QCBF last sat down with owner/brewer Townes Mozer back in December 2012 when his company was then called Lenny Boy Tea. Almost two years to the day we find ourselves in a totally revamped tap room bearing 14 taps; the majority of which now flow with wild and organic beers. Hence the company’s modified name, Lenny Boy Brewing Co.
It seems time flies even faster when you’re brewing kombucha and beer. We catch up with Townes and co. before Lenny Boy hits its next growth spurt.
Rewind the clock two years and Lenny Boy was brewing organic kombucha exclusively. Was beer always in your master plan, and will you expand to even more varieties of fermented beverages in the future?
First off, I have to say that the 2013 QCBF was huge for us. It was our second-ever festival [Charlotte Oktoberfest 2012 was Lenny Boy’s first fest] and it gave us a big boost to start off the year. So cheers to that [taster glasses clank].
There’s no question Lenny Boy has evolved since we sold our first bottle of kombucha back in December 2011. It was January of 2013 when we became certified organic, and god bless all the paperwork, we got our microbrewers permit in September of 2013.
Beer wasn’t part of the master plan; it was just wholesale kombucha, not even a taproom. We took it one step at a time and though we’ve experienced some growing pains [Lenny Boy was forced us to shut down the tap room for a few months in 2013 to upgrade its power supply], we’re in a good place. After several festivals with the same feedback, we knew we needed to offer a beverage with alcohol. So I did a little hunting and discovered this three-barrel beauty from a brewery in New Hampshire that was upgrading to a 30-barrel system.
As for other offerings like mead, that would require a winery permit and I’ve seen more than enough paperwork for the time being. But I’ll never say never [laughs].
Your taproom has also undergone an extensive transformation and expansion. What do you like most about its atmosphere and any further enhancements on your mind?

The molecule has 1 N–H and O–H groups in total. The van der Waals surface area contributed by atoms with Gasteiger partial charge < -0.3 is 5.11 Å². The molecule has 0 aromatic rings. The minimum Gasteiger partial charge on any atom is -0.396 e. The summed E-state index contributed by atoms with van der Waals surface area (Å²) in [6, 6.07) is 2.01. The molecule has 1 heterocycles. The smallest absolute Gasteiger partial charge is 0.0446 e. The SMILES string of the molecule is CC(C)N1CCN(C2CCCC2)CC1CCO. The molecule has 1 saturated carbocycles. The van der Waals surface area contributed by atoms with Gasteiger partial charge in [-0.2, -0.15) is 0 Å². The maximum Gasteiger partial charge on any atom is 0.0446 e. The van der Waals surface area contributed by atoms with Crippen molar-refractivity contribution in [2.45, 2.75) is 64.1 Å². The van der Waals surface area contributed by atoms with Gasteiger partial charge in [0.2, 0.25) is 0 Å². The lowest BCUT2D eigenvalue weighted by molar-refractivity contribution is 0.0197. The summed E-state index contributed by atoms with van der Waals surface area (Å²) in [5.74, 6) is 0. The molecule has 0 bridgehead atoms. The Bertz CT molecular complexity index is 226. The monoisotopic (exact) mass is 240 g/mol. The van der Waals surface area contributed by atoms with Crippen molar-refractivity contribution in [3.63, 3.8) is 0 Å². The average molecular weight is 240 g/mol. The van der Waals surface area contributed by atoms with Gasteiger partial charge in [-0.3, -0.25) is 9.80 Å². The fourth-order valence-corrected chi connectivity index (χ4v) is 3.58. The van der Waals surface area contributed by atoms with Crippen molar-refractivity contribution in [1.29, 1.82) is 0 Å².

We call this the Lenny Boy living room [motions to the taproom bar and lounge area]. I like the hominess to the taproom; it’s manageable and totally non-overbearing.
Improvement-wise, I’d really like to add more taps for more kombucha styles, but we’re pretty much maxed as is. By next football season I’ll put a nice big TV up on the wall so folks can kick back during game time.
Lenny Boy’s bottled kombuchas can be found at a wide variety of retailers like Harris Teeter, Healthy Home Market and a number of healthy living stores. Will you bottle your beers in the future as well?
That is the plan in 2015. I’m in the process of looking at a bunch of different beer label designs, including a redesign of our kombucha labels. As far as the beers, they’re all organic and we’ll use 12oz bottles with some really cool branding to differentiate from the kombucha bottles.
You can expect to see specialty beers like our coffee stout, The Magellan (spiced brown ale), The Mirage (Belgian Tripel), a couple of our sours and one or two others that’ll complement our core year-round beers that you can find on draft throughout town.
What new ingredients – kombucha or beer – are you most looking forward to brewing with in 2015?
My favorite time of year is the last month of spring and the first two months of summer where there’s a new fruit or variation of produce we get our hands on. From blueberries early in the season to melons later in the grow cycle; it’s a really fun time to be brewing our kombuchas, and to work closely with the farmers.
On the beer side, we’re coming out with a yet-to-be-named blonde ale brewed with grits. It’ll come out in March to be on the front end of spring, and it has a really nice crispness to it which pairs perfectly with the early part of the season.
Lenny Boy recently collaborated with the Cabarrus Homebrewers Society on a specialty beer and has held brewing demonstrations with the Carolina BrewMasters. How does our award-winning homebrew community inspire/motivate/challenge you and your brewers?
The homebrew clubs have welcomed us with open arms. I think they can relate to Lenny Boy because most would consider our scale to be glorified homebrewing [laughs]. The Carolina BrewMasters have been big advocates for us through Charlotte Oktoberfest, inviting us to present at a club meeting and even putting on a brewing demonstration here at the brewery.
One event I’m really looking forward to is the release of the CABREW Common on Jan. 17 here at the taproom. We’ll have about a dozen different beers made by members of the Cabarrus Homebrewers Society using our Lenny Boy Common as the base beer and all sorts of hop additions from nearby Elma Lomax Farm in Concord. Yes, all the hops used in the beer are organic [laughs].
Another connection that we, along with a number of Charlotte breweries, have is brewing talent from Alternative Beverage [homebrew supply store]. John, our beer brewer, was working at pretty much the Charlotte brain center for recipe formulation, efficiency and problem-solving. Homebrewing will always be in our blood.